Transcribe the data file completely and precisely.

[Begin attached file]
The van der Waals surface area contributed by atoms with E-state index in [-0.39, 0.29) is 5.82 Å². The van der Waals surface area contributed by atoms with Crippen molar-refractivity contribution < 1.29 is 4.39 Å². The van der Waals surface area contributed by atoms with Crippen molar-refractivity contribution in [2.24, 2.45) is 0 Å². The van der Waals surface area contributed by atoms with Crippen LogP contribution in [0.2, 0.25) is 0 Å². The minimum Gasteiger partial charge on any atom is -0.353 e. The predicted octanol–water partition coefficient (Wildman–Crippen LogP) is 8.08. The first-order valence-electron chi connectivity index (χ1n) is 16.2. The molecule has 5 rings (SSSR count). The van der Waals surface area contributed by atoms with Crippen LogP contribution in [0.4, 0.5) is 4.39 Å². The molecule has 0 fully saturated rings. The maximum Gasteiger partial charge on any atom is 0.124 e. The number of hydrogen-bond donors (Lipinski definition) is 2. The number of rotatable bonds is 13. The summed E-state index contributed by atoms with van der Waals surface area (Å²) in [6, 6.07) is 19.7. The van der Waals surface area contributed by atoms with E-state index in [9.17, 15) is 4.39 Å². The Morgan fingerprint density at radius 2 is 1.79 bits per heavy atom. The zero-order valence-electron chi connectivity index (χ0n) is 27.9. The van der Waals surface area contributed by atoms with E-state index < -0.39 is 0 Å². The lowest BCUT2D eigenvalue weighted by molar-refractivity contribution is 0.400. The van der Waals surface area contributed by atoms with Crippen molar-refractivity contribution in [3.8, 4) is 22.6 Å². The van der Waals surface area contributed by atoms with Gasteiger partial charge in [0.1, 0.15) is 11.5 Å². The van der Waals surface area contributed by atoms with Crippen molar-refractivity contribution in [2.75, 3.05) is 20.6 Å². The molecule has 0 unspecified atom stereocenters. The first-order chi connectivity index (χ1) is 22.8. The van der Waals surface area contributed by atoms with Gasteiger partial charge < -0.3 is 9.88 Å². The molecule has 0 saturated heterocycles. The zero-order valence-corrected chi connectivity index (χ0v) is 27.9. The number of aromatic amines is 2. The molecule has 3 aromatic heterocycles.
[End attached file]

The van der Waals surface area contributed by atoms with E-state index in [-0.39, 0.29) is 5.82 Å². The van der Waals surface area contributed by atoms with Crippen molar-refractivity contribution < 1.29 is 4.39 Å². The van der Waals surface area contributed by atoms with Crippen molar-refractivity contribution in [2.24, 2.45) is 0 Å². The van der Waals surface area contributed by atoms with Crippen LogP contribution in [0.2, 0.25) is 0 Å². The minimum Gasteiger partial charge on any atom is -0.353 e. The predicted octanol–water partition coefficient (Wildman–Crippen LogP) is 8.08. The first-order valence-electron chi connectivity index (χ1n) is 16.2. The molecule has 5 rings (SSSR count). The van der Waals surface area contributed by atoms with Crippen LogP contribution in [0.4, 0.5) is 4.39 Å². The molecule has 0 fully saturated rings. The maximum Gasteiger partial charge on any atom is 0.124 e. The number of hydrogen-bond donors (Lipinski definition) is 2. The number of rotatable bonds is 13. The summed E-state index contributed by atoms with van der Waals surface area (Å²) in [6, 6.07) is 19.7. The van der Waals surface area contributed by atoms with E-state index in [9.17, 15) is 4.39 Å². The Morgan fingerprint density at radius 2 is 1.79 bits per heavy atom. The zero-order valence-electron chi connectivity index (χ0n) is 27.9. The van der Waals surface area contributed by atoms with E-state index < -0.39 is 0 Å². The lowest BCUT2D eigenvalue weighted by molar-refractivity contribution is 0.400. The van der Waals surface area contributed by atoms with Crippen molar-refractivity contribution in [3.8, 4) is 22.6 Å². The van der Waals surface area contributed by atoms with Gasteiger partial charge in [0.1, 0.15) is 11.5 Å². The van der Waals surface area contributed by atoms with Crippen molar-refractivity contribution in [2.75, 3.05) is 20.6 Å². The molecule has 0 unspecified atom stereocenters. The first-order chi connectivity index (χ1) is 22.8. The van der Waals surface area contributed by atoms with Gasteiger partial charge < -0.3 is 9.88 Å². The molecule has 0 saturated heterocycles. The zero-order valence-corrected chi connectivity index (χ0v) is 27.9. The number of aromatic amines is 2. The molecule has 3 aromatic heterocycles.